Congresswoman Terri Sewell visited the Eutaw City Hall last Monday for a “Congress in Your Community” session serving people who live in Greene County. Sewell who represents the Seventh Congressional District of Alabama that stretches from Birmingham through Tuscaloosa into the western Alabama Black Belt counties came to give a report to her constituents on the status of legislation and projects from the nation’s Capitol. “Things in Washington, D. C. are pretty dysfunctional. We are supposed to be seeking solutions but mostly we see politicians, like President Trump sowing discord,” said Sewell. “ I am watching the 2018 Farm Bill to be sure that this major agricultural legislation serves family farmers, especially African-American farmers, does not slash child nutrition and SNAP (food stamps) too far and helps our catfish farmers, who are endangered by imports of mislabeled fish grown under less than satisfactory environmental conditions,” said Sewell.

Sewell indicated that much of the government, including farm programs, was operating under a Continuing Resolution for budgetary purposes until December 7, 2018. “ We still have to reach some decisions and compromises to fund the government. I hope we will be able to do this work during the lame duck session after the November election,” said Sewell. Sewell said she hopes Congress will take action on raising the minimum wage from $7.25 to a more livable wage in stages up to $15 an hour, depending on local economic conditions. She also said the issue of pay equity for women needs to be addressed. She also said changes and improvements were needed in the Affordable Care Act to make it more effective for people. “We don’t need to tear it apart, like the President and Republicans are doing but we need to fix it,” she said. Sewell said that she was focused on changes in Medicare and Medicaid reimbursement rates that would help rural hospitals in their efforts to survive and continue providing health services in disadvantaged communities. Sewell said she was also concerned about tariffs that President Trump had placed on steel, aluminum and automobile parts. “In Alabama, we are the nation’s third largest producer of automobiles and auto parts and these tariffs may hurt our automobile industry in the long run.” Sewell introduced William Scott of Selma who is working with the upcoming 2020 U. S. Census. Scott said that jobs will be available for people who want to work on the Census. He urged people who were interested to go to the website: or call 1-855-562-2020. Sewell concluded the program by urging everyone in attendance to be sure to vote in the up-coming Midterm elections in November. “Please go and vote and give the Democratic Party a chance to be a check and balance on this President and his party who have controlled the national government for the past two years.”

Editoria: Vote for Walt Maddox for Governor and Straight Democratic Ticket on Nov. 6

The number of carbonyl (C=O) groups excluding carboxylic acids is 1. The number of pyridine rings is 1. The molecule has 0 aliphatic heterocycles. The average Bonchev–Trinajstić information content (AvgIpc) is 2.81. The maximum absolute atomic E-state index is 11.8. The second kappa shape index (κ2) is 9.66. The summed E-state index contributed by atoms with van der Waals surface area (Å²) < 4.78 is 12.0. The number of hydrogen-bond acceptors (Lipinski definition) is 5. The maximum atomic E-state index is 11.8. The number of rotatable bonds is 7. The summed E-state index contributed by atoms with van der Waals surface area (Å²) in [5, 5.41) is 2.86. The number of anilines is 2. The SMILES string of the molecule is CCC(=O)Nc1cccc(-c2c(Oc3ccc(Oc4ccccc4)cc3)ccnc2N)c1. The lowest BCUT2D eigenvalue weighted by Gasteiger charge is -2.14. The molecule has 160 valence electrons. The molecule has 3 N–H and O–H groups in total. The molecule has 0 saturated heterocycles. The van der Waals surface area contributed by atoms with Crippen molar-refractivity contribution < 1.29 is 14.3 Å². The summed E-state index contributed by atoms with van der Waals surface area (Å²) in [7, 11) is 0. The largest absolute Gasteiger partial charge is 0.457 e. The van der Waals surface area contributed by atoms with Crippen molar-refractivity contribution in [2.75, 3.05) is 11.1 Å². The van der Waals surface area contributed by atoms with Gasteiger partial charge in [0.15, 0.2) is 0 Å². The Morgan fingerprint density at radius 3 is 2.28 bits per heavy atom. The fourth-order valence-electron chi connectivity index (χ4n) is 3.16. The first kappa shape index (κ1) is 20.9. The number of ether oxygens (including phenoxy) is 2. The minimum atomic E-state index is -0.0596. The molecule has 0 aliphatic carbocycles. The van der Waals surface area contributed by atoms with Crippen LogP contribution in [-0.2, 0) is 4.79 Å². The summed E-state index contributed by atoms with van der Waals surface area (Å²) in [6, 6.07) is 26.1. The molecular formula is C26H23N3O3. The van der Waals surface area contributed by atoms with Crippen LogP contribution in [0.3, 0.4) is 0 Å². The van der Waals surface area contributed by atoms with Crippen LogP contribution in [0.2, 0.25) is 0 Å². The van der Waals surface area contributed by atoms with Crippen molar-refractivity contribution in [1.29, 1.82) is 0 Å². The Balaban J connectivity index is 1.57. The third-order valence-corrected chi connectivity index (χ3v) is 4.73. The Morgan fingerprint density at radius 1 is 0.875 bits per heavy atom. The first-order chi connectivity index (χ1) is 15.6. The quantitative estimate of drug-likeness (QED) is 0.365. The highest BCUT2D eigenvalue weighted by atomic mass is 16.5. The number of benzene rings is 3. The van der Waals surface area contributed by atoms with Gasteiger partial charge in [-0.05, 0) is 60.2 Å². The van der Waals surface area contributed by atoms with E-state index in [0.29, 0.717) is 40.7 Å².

In less than two weeks, all Alabama voters will have an important choice to make, on Tuesday, November 6, 2018. We urge you to use your vote for change and progress by voting for Walt Maddox for Governor and the straight Democratic ticket. Walt Maddox is a twelve-year Mayor of Tuscaloosa who has helped rebuild that city in a fair way after the April 2011 tornadoes. He has a positive vision for Alabama that is forward looking and inclusive. His opponent, incumbent Kay Ivey is looking to preserve the Confederate monuments and policies of the past. Walt Maddox says he will extend Medicaid to 300,000 low income Alabamians on the first hour of the first day he is in office. On this one issue, this one promise alone, we need to vote for Maddox and change the backward direction of Alabama. Extending Medicaid under the Affordable Care Act will bring health care and jobs to every county in the state. This action will help to save many rural hospitals that are on the brink of closing. Walt Maddox and the other Democratic candidates propose an ‘education lottery’ and other steps to generate new revenues to improve education from pre-k through college. The Democratic candidates also support increasing the minimum wage, reforms to our criminal justice system, an end to voter suppression, a more welcoming approach to immigrants and other changes that will make Alabama a more livable and equitable state for all of its residents. For Greene County in particular, Maddox and Democratic State Attorney General candidate Joe Siegelman will dismiss the current lawsuit against electronic bingo, promoted by the current incumbent AG and Governor. Allowed to continue, this lawsuit could end the benefits of bingo for Greene County in terms of jobs and revenues for government and charitable agencies. Much of the nation’s attention is fixed on the historic Governors and Senate races in neighboring Southern states, like Georgia, Florida and Texas, but we have a chance in Alabama to continue the trend we began with the election of Senator Doug Jones in December 2017. With historic turnouts in the Alabama Black Belt, inner cities and among voters who are disgusted with President Trump, we can change Alabama on November 6 and move it in a positive and progressive direction.